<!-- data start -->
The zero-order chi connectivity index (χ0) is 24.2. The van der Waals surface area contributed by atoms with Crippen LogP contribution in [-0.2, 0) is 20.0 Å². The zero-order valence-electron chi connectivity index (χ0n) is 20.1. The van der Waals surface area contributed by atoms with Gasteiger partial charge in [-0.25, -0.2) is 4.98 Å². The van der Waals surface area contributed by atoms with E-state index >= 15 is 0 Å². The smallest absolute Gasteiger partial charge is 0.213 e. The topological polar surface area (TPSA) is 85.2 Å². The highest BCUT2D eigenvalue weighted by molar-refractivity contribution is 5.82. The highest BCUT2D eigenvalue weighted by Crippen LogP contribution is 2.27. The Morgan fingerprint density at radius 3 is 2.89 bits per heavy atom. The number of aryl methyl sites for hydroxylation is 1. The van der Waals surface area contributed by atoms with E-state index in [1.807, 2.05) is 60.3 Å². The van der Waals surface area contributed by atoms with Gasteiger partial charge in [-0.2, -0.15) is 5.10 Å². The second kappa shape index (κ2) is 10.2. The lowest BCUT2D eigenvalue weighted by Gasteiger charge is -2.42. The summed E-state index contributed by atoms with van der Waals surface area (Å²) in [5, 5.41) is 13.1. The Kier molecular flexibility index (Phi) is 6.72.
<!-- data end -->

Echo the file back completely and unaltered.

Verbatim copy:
The zero-order chi connectivity index (χ0) is 24.2. The van der Waals surface area contributed by atoms with Crippen LogP contribution in [-0.2, 0) is 20.0 Å². The zero-order valence-electron chi connectivity index (χ0n) is 20.1. The van der Waals surface area contributed by atoms with Gasteiger partial charge in [-0.25, -0.2) is 4.98 Å². The van der Waals surface area contributed by atoms with E-state index >= 15 is 0 Å². The smallest absolute Gasteiger partial charge is 0.213 e. The topological polar surface area (TPSA) is 85.2 Å². The highest BCUT2D eigenvalue weighted by molar-refractivity contribution is 5.82. The highest BCUT2D eigenvalue weighted by Crippen LogP contribution is 2.27. The Morgan fingerprint density at radius 3 is 2.89 bits per heavy atom. The number of aryl methyl sites for hydroxylation is 1. The van der Waals surface area contributed by atoms with E-state index in [1.807, 2.05) is 60.3 Å². The van der Waals surface area contributed by atoms with Gasteiger partial charge in [-0.2, -0.15) is 5.10 Å². The second kappa shape index (κ2) is 10.2. The lowest BCUT2D eigenvalue weighted by Gasteiger charge is -2.42. The summed E-state index contributed by atoms with van der Waals surface area (Å²) in [5, 5.41) is 13.1. The Kier molecular flexibility index (Phi) is 6.72.